The Marquis de Lozoya affirmed, in a documented and extensive article for the Bulletin of the Spanish Excursion Society, published in Madrid in 1954, that the church of Vera Cruz 'is one of the latest among the churches of the Romanesque copious Segovia and one of the most soberly decorated, but, without a doubt, the most suggestive and mysterious of them all '(1).
And he was right. Its mystery, or rather, its mysteries, apart from that particular charm that fascinates and attracts irremissibly, even seen in the distance, make it, even located at the foot of a ravine, halfway between the suburb of San Marcos and the village of Zamarramala, one of the places of capital Segovia, whose visit is not only of just recommendation, but also of pertinent obligation.
If by evidence, we simply refer to the written record in medieval manuscripts that miraculously survived the fury of History, the golden legend that attributes to the Knights of the Order of the Temple their wonderful execution, would be seriously affected, as in fact this has happened, since at least the year of 1636, in which Colmenares, already ventured that suggestive possibility.
Already in the nineteenth century and surely encouraged by the many similar constructions located in France, the great architect and restorer of the Notre-Dame Cathedral, Viollet-le-Duc contributed greatly to keep the myth alive, when he expressed the possibility of that these temples, of circular plan, respond unequivocally to a model of Templar architecture.
Regardless, that centuries ago this beautiful jewel of the Romanesque peninsular is in the possession of the knights of the Order of the Hospital of St. John of Jerusalem - the rival order of the Templars and by default, the one that most profited from them when they were dissolved - At present, it seems that the statements of Mr. Luis María Cabello Lapiedra, who, since 1919 maintained that the church of Vera Cruz had been built by the knights of the Holy Sepulcher, have been taken into account again.
Who knows if because, as my dear friend and teacher says, Mr. Rafael Alarcón Herrera 'when the river sounds, historical water carries', the truth is that popular tradition has always insisted on associating this sacrosanct place with the Order of the Temple, being numerous legends that associate him with such enigmatic and fascinating knights.
Its circular shape, altered by the buttresses, that make from the outside offer the curious and novel form of a perfect dodecahedron and its three added apses - to whose side, numerous burials have been located - seems to respond to an exact model, that the Knights Templar had inside one of their castles in the Holy Land: the castle of Pélerin.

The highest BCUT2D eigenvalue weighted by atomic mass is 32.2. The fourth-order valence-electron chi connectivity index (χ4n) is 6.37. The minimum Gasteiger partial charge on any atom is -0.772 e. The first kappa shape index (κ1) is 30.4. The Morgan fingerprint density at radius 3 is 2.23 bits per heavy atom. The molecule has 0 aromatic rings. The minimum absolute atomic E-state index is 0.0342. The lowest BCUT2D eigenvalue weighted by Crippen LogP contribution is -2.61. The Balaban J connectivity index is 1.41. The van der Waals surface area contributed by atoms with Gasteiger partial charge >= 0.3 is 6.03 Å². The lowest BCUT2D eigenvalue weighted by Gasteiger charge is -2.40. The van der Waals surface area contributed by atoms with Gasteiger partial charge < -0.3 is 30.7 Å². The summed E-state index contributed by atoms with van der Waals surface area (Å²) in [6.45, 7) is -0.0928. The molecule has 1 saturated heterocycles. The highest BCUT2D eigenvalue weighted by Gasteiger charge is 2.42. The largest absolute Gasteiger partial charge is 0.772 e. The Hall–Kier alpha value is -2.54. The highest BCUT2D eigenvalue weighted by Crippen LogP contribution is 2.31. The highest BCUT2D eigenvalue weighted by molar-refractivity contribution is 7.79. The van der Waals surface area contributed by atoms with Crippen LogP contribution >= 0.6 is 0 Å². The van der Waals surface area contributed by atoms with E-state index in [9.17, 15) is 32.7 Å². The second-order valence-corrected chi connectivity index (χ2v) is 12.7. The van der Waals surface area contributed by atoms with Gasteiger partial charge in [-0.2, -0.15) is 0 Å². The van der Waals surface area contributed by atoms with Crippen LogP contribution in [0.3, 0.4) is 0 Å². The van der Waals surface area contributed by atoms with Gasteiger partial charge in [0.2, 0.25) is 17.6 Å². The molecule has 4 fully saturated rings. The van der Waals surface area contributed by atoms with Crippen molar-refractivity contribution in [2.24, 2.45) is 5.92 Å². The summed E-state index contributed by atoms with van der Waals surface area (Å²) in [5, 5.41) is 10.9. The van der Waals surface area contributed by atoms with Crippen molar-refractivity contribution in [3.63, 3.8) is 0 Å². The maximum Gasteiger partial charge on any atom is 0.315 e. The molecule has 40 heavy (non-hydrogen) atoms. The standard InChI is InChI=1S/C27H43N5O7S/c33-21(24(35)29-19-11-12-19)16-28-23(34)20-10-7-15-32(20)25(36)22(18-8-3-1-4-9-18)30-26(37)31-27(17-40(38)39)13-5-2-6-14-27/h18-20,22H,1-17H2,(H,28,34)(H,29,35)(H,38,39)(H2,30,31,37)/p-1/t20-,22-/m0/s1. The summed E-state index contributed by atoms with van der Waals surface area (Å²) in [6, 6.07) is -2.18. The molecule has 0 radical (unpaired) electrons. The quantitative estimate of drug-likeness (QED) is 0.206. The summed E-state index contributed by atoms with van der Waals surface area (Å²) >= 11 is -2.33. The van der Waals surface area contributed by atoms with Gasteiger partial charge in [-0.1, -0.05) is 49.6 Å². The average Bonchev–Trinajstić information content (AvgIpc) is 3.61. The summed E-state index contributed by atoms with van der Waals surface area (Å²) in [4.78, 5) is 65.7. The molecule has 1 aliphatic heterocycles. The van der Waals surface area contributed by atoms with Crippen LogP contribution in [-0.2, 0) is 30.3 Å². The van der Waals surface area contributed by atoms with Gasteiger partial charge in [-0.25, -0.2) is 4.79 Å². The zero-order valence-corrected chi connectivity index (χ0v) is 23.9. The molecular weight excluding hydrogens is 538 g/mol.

It is still impressive, access to its interior and find a formidable oedule, which is located right in the center, looks like a huge palm tree that plunged its roots deep into the earth. This edicule, consists of two floors, accessing the upper floor, from stairs attached to one of the sides, just in front of a magnificent but deteriorated altarpiece, of possible flamenco influence, which shows different situations of the life and death of Christ . The lower part of the edicule is divided into four entries, representative of the four cardinal points, among other possible symbolic connotations.
On the wall next to the entrance door, before accessing the chapels of the Holy Christ and the Virgin of Peace - a stone carved stone, without polychrome, from the 13th century - and the room or chapter where they are reflected in small paintings, portraits of the Great Masters of the Hospital, significant remains of paintings show, with decisive persistence, the red cross and kicked arms, which supposedly used the Templars in their habits.
On the upper floor of the edicule, also in its center, a curious Romanesque altar attracts attention. It is the place, from which you have a formidable perspective of the chapel that houses the Holy Christ, where, apparently, the knights watched over weapons. On the ceiling, barely noticeable, a small red cross attracts attention. Below it, a kind of trapdoor, impossible to reach without a ladder, is supposed to allow access to the so-called 'lantern of the dead', whose opening can be observed from the outside and is supposed to serve to guide the nights for travelers and pilgrims.
Arguably, as in some other hermitages and churches that have this type of element, located both inside and outside the limits of the Camino de Santiago, no remains have been found on the walls of the supposed candles or torches intended for this purpose . It is possible to consider whether these openings, and in some places, were, in fact, due to a more symbolic and spiritual aspect, and were, as it had been practiced in many homes in the past, an opening specially made in the ceiling to allow the exit of souls of the deceased (2).
Be that as it may, whether or not it was built by the Knights Templar, the truth is that both the church, and the place where it stands, are decidedly special. In its wake, there is the church of Santo Tomás, the bank of the Eresma River - that which also reminds the poet Antonio Machado in his poems - and a fantastic panorama of the Alcazar of Toledo.
Notes, References and Bibliography:
(1) Bulletin of the Spanish Excursion Society, Year LVIII, 1st to 4th quarter, Madrid, 1954. Marquis de Lozoya: ‘Some background on the church of Vera Cruz de Segovia’.
(2) If you would like more information on this subject, I advise you to consult the works of Mircea Eliade, and especially references to the ancient customs of the rural areas of Romania. Customs, in fact, extendible to many other European rural areas, including Spain.
NOTICE: Both the text and the accompanying photographs are my exclusive intellectual property.
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